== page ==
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wer to excite the bad passions of Gallus, and to inflame Constantius against him. Thalassius died in A. D. 353, and was succeeded by Domitian (Amm. Marc. 14.1, 7; Zosim. 2.48). Godefroy maintains that Thalassius could not have died earlier than A. D. 357 because he is said to have been at the conference at Sirmium, which is usually placed in this year, and because the name of Thalassius, praefectus praetorio, occurs in a law dated A. D. 357. But Tillemont has shown that the conference at SirmiA. D. 357. But Tillemont has shown that the conference at Sirmium ought probably to be referred to the year 351; and as Ammianus expressly places the death of Thalassius in A. D. 353, the Thalassius mentioned in the law may have been praefectus praetorio of Illyricum. The matter is discussed by Tillemont, Histoire des Empereurs, vol. iv. note xxix. sur Constance. This Thalassius appears to have written some work on the history of his own times, as Suidas (s. v. *Qeo/filos) quotes his testimony respecting his contemporary Theophilus.
Thala'ssius 1. Praefectus Praetorio of the East, under Constantius II., possessed great influence with this emperor. He had previously enjoyed the title of Comes, and as such was sent by Constantius on an embassy to his brother Constans at Petobio in Pannonia, in A. D. 348 (Athanasius, Apol. ad Constant. init.). As praefect of the East he did all in his power to excite the bad passions of Gallus, and to inflame Constantius against him. Thalassius died in A. D. 353, and was succeeded by Domitian (Amm. Marc. 14.1, 7; Zosim. 2.48). Godefroy maintains that Thalassius could not have died earlier than A. D. 357 because he is said to have been at the conference at Sirmium, which is usually placed in this year, and because the name of Thalassius, praefectus praetorio, occurs in a law dated A. D. 357. But Tillemont has shown that the conference at Sirmium ought probably to be referred to the year 351; and as Ammianus expressly places the death of Thalassius in A. D. 353, the Thalassius menti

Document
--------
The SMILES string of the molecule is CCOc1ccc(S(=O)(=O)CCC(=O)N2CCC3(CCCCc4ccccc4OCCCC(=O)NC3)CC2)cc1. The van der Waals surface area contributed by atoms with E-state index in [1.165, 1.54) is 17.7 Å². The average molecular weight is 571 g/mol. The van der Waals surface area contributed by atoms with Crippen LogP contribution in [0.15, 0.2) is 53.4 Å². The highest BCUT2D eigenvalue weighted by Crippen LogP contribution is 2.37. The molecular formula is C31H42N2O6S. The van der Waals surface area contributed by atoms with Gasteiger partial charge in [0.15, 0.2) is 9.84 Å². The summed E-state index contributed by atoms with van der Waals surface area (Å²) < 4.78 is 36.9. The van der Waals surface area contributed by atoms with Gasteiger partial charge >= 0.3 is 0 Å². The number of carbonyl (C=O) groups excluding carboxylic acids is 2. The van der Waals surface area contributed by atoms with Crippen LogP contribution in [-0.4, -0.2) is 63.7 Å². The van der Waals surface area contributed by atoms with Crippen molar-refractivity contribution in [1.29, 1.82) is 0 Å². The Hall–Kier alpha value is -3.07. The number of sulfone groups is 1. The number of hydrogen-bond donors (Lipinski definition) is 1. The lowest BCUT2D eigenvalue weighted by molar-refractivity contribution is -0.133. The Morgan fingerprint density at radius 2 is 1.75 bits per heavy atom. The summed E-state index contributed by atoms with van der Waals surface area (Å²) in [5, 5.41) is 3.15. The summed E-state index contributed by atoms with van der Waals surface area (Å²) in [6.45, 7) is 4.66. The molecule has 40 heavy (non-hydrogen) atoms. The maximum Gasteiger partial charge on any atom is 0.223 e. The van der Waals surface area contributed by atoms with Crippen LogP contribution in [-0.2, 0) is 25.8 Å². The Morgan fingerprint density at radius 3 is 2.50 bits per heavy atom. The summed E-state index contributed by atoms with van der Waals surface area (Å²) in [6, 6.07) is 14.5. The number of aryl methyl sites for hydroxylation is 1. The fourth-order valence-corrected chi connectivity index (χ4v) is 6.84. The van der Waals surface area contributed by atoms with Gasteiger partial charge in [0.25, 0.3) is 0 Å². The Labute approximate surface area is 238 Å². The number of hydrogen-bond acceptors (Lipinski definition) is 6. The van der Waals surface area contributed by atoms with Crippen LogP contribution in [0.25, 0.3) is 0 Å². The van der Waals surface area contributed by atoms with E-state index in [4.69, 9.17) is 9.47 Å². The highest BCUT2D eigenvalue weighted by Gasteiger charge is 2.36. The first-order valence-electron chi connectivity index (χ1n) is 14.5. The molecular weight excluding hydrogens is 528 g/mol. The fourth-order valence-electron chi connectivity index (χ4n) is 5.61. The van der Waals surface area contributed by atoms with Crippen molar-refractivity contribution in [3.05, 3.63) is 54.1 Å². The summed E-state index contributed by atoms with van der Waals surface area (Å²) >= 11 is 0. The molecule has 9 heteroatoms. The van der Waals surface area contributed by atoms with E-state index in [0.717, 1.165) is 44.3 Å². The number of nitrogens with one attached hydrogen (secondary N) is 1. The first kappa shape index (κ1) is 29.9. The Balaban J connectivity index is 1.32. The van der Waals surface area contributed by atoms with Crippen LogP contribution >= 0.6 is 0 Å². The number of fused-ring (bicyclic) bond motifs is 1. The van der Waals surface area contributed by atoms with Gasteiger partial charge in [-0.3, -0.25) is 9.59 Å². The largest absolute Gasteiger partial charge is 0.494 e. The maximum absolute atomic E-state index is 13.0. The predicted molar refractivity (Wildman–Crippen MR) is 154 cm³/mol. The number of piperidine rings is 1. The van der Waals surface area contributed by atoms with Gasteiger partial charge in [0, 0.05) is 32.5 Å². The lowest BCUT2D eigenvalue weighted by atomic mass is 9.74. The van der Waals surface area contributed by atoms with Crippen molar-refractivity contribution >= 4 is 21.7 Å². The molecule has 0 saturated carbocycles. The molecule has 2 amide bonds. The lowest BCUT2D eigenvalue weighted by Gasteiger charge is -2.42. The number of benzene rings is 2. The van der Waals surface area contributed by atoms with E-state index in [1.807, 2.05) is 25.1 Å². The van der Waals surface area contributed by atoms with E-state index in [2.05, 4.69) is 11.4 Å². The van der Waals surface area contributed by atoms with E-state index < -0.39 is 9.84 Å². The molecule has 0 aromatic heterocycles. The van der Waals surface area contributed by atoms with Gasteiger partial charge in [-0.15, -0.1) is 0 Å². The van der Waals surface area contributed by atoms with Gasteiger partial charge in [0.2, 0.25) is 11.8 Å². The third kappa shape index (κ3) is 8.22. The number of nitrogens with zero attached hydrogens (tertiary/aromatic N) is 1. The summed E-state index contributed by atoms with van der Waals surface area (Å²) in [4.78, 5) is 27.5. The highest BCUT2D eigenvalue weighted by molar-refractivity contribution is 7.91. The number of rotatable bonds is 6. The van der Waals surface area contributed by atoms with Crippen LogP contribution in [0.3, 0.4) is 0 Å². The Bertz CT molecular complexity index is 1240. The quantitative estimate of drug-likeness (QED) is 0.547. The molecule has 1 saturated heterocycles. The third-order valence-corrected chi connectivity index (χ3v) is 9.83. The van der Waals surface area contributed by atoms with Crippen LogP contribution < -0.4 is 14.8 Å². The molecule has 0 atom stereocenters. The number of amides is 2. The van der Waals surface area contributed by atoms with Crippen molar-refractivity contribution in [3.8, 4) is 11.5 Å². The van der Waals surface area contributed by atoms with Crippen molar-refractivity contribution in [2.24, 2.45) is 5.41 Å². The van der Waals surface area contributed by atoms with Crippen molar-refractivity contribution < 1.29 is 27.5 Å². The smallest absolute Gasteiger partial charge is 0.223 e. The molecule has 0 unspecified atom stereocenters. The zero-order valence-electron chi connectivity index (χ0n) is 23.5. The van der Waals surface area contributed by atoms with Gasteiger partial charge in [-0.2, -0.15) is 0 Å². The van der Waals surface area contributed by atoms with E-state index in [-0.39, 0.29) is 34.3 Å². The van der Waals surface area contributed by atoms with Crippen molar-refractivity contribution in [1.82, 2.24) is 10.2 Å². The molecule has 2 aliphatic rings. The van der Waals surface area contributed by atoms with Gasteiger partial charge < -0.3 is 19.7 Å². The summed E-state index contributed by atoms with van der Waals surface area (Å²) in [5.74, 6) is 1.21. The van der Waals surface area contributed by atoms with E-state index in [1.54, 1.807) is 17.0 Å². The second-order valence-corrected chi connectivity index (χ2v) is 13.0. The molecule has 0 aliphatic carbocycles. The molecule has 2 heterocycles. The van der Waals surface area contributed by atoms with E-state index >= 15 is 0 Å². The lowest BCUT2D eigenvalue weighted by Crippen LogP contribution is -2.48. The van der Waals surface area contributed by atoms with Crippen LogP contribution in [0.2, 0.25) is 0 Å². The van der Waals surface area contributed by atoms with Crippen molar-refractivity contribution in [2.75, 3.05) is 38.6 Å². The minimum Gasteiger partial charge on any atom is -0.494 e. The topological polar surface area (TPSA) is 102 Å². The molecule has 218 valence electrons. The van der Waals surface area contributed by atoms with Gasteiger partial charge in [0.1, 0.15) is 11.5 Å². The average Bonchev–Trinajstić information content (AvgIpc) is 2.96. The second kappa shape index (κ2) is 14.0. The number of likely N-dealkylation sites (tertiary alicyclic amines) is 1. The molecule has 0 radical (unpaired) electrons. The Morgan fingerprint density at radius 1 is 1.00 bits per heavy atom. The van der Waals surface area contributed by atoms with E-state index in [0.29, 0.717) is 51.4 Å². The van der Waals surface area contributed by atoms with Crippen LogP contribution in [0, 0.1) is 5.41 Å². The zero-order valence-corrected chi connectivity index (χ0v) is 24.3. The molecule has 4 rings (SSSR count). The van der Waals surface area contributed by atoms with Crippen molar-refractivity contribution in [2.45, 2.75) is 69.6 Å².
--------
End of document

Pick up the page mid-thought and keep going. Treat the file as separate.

o his brother Constans at Petobio in Pannonia, in A. D. 348 (Athanasius, Apol. ad Constant. init.). As praefect of the East he did all in his power to excite the bad passions of Gallus, and to inflame Constantius against him. Thalassius died in A. D. 353, and was succeeded by Domitian (Amm. Marc. 14.1, 7; Zosim. 2.48). Godefroy maintains that Thalassius could not have died earlier than A. D. 357 because he is said to have been at the conference at Sirmium, which is usually placed in this year,use the name of Thalassius, praefectus praetorio, occurs in a law dated A. D. 357. But Tillemont has shown that the conference at Sirmium ought probably to be referred to the year 351; and as Ammianus expressly places the death of Thalassius in A. D. 353, the Thalassius mentioned in the law may have been praefectus praetorio of Illyricum. The matter is discussed by Tillemont, Histoire des Empereurs, vol. iv. note xxix. sur Constance. This Thalassius appears to have written some work on the hi